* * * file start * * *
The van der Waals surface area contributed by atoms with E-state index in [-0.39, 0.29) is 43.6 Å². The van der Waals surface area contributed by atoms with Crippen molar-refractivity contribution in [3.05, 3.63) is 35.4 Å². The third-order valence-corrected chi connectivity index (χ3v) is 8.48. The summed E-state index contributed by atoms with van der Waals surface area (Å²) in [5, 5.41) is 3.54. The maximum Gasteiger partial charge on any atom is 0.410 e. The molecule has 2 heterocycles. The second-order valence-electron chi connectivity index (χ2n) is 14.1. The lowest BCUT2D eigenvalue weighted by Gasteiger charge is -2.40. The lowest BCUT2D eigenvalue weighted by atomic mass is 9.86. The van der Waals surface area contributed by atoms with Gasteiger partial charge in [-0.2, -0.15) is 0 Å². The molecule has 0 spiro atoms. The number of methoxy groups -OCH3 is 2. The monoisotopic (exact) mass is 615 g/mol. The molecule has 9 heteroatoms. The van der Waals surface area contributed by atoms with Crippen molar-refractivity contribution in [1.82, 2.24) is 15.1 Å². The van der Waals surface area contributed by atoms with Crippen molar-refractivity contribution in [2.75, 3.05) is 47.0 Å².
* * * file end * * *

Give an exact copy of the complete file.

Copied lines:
The van der Waals surface area contributed by atoms with E-state index in [-0.39, 0.29) is 43.6 Å². The van der Waals surface area contributed by atoms with Crippen molar-refractivity contribution in [3.05, 3.63) is 35.4 Å². The third-order valence-corrected chi connectivity index (χ3v) is 8.48. The summed E-state index contributed by atoms with van der Waals surface area (Å²) in [5, 5.41) is 3.54. The maximum Gasteiger partial charge on any atom is 0.410 e. The molecule has 2 heterocycles. The second-order valence-electron chi connectivity index (χ2n) is 14.1. The lowest BCUT2D eigenvalue weighted by Gasteiger charge is -2.40. The lowest BCUT2D eigenvalue weighted by atomic mass is 9.86. The van der Waals surface area contributed by atoms with Gasteiger partial charge in [-0.2, -0.15) is 0 Å². The molecule has 0 spiro atoms. The number of methoxy groups -OCH3 is 2. The monoisotopic (exact) mass is 615 g/mol. The molecule has 9 heteroatoms. The van der Waals surface area contributed by atoms with Crippen molar-refractivity contribution in [1.82, 2.24) is 15.1 Å². The van der Waals surface area contributed by atoms with Crippen molar-refractivity contribution in [2.75, 3.05) is 47.0 Å².